In principle, individual or ones of, or several of the aforementioned features are also to be understood as being beneficial for use in printing units that are not printing groups 03 which are configured as blanket-to-blanket printing units used in blanket-to-blanket printing, and which instead have printing groups 03 that operate only in perfecting printing. The transfer cylinder 06 of such a printing group then acts in coordination with an impression cylinder. Especially in modular construction, this can optionally be provided, wherein in place of the two cylinders 06; 07 of the second printing group 04, and of the inking and possibly dampening unit 08, only one impression cylinder is then used. For the arrangement inside the side panels, what is described below, with respect to the other cylinders 06; 07, can then also apply.

In the subsequent FIGS. 2 and 3, an advantageous embodiment of the printing unit 01 is represented, wherein this embodiment, in principle which is independent from the modular construction of the printing groups 04, also represented there and described in greater detail below, and/or the bearing units 14, indicated by way of example for only the upper blanket-to-blanket printing unit 03, as may be seen in FIG. 18 is configured such that it can be operationally divided in the area of its blanket-to-blanket printing position(s) 05, in other words for set-up and maintenance purposes, as compared with dismantling or a disassembly.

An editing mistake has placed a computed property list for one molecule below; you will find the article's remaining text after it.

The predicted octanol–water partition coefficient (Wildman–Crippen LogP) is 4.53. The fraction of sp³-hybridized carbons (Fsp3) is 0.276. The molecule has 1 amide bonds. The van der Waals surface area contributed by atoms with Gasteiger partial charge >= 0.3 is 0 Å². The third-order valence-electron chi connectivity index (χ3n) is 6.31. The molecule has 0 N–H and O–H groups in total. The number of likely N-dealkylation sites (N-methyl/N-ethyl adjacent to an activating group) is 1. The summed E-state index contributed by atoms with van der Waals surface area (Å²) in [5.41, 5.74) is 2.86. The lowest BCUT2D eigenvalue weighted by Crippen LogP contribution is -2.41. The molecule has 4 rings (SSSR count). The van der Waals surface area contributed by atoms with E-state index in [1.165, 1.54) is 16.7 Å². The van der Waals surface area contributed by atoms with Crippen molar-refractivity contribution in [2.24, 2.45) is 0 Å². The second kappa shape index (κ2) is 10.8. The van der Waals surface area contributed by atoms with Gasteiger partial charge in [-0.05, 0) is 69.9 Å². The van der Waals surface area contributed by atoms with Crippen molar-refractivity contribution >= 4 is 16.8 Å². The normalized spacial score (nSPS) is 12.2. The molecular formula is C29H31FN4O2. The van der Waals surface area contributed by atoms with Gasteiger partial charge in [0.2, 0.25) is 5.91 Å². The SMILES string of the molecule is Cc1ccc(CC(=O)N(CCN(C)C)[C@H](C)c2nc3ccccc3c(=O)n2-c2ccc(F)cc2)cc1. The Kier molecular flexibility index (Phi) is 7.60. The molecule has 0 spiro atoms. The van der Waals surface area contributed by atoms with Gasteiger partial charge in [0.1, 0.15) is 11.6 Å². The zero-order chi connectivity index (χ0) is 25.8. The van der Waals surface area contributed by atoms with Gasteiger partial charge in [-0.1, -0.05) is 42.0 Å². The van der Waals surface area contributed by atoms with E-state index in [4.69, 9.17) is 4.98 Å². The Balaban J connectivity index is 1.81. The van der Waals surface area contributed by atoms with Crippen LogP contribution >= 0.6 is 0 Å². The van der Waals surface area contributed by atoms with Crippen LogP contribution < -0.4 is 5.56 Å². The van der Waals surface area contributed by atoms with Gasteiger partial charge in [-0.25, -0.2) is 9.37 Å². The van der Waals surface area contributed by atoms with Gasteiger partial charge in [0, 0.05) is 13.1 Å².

In addition, the printing group cylinders 06; 07 of each of the multiple, such as, for example, the four blanket-to-blanket printing units 03, which are arranged one above another, are rotatably mounted in or on one right frame or panel section 11 and one left frame or panel section 12, in such a manner that the two printing group cylinders 06; 07 of the same printing group 04 is allocated to the same frame or panel section 11; 12. The printing group cylinders 06; 07 of multiple, and especially of all, printing groups 04 that print the web 02 on the same web side are preferably mounted on the same frame or panel section 11; 12. In principle, the printing group cylinders 06; 07 can be mounted on only one side, i.e. overhung, on only one outside-surface frame section 11. Preferably, however, two frame sections 11; 12, which are arranged at the opposite ends of the cylinders 06; 07 are provided for each partial printing unit 01.1; 01.2. The two parts that can be separated from one another are hereinafter referred to as partial printing units 01.1 and 01.2, which comprise the respective frame sections 11; 12 and the printing groups 04, including printing group cylinders 06; 07 and inking units 08.

The two parts that can be separated from one another, including the cylinders 06; 07, the inking units 08 and, if present, the dampening units 09 are referred to in what follows as partial printing units 01.1 and 01.2.

The partial printing units 01.1; 01.2 can be moved in a direction that extend perpendicular to the rotational axis of the cylinders 06; 07, toward one another and away from one another. Preferably one of the two, in this case the partial printing unit 01.1 is mounted fixed in space, in other words, for example, is stationarily fixed on the floor 13 of the printing shop, on a support 13 that is fixed in space, such as a mounting plate 13, or on a mounting frame 13 for the printing unit 01. The other, and in this case the partial printing unit 01.2 is mounted such that it can be moved relative to the floor 13 or support 13 or mounting plate 13 or mounting frame 13, hereinafter referred to as the support 13.